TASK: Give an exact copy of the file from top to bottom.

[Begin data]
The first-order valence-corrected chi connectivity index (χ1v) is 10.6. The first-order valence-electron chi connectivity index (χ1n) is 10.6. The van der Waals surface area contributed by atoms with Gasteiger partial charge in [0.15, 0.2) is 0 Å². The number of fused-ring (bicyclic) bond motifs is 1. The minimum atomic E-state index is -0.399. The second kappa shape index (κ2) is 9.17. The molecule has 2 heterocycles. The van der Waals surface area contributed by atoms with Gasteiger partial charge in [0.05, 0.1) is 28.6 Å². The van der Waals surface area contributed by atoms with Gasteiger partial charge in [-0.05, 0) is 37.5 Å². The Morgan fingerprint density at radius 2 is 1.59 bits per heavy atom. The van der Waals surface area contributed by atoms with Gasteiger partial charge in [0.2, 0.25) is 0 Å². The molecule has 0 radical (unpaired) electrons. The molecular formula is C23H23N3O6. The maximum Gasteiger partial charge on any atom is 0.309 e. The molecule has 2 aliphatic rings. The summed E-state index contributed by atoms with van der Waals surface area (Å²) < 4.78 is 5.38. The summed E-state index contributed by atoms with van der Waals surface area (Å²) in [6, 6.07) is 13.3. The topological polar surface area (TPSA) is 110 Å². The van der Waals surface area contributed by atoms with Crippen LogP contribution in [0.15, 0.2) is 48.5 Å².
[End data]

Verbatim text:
The first-order valence-corrected chi connectivity index (χ1v) is 10.6. The first-order valence-electron chi connectivity index (χ1n) is 10.6. The van der Waals surface area contributed by atoms with Gasteiger partial charge in [0.15, 0.2) is 0 Å². The number of fused-ring (bicyclic) bond motifs is 1. The minimum atomic E-state index is -0.399. The second kappa shape index (κ2) is 9.17. The molecule has 2 heterocycles. The van der Waals surface area contributed by atoms with Gasteiger partial charge in [0.05, 0.1) is 28.6 Å². The van der Waals surface area contributed by atoms with Gasteiger partial charge in [-0.05, 0) is 37.5 Å². The Morgan fingerprint density at radius 2 is 1.59 bits per heavy atom. The van der Waals surface area contributed by atoms with Gasteiger partial charge in [0.2, 0.25) is 0 Å². The molecule has 0 radical (unpaired) electrons. The molecular formula is C23H23N3O6. The maximum Gasteiger partial charge on any atom is 0.309 e. The molecule has 2 aliphatic rings. The summed E-state index contributed by atoms with van der Waals surface area (Å²) < 4.78 is 5.38. The summed E-state index contributed by atoms with van der Waals surface area (Å²) in [6, 6.07) is 13.3. The topological polar surface area (TPSA) is 110 Å². The van der Waals surface area contributed by atoms with Crippen LogP contribution in [0.15, 0.2) is 48.5 Å².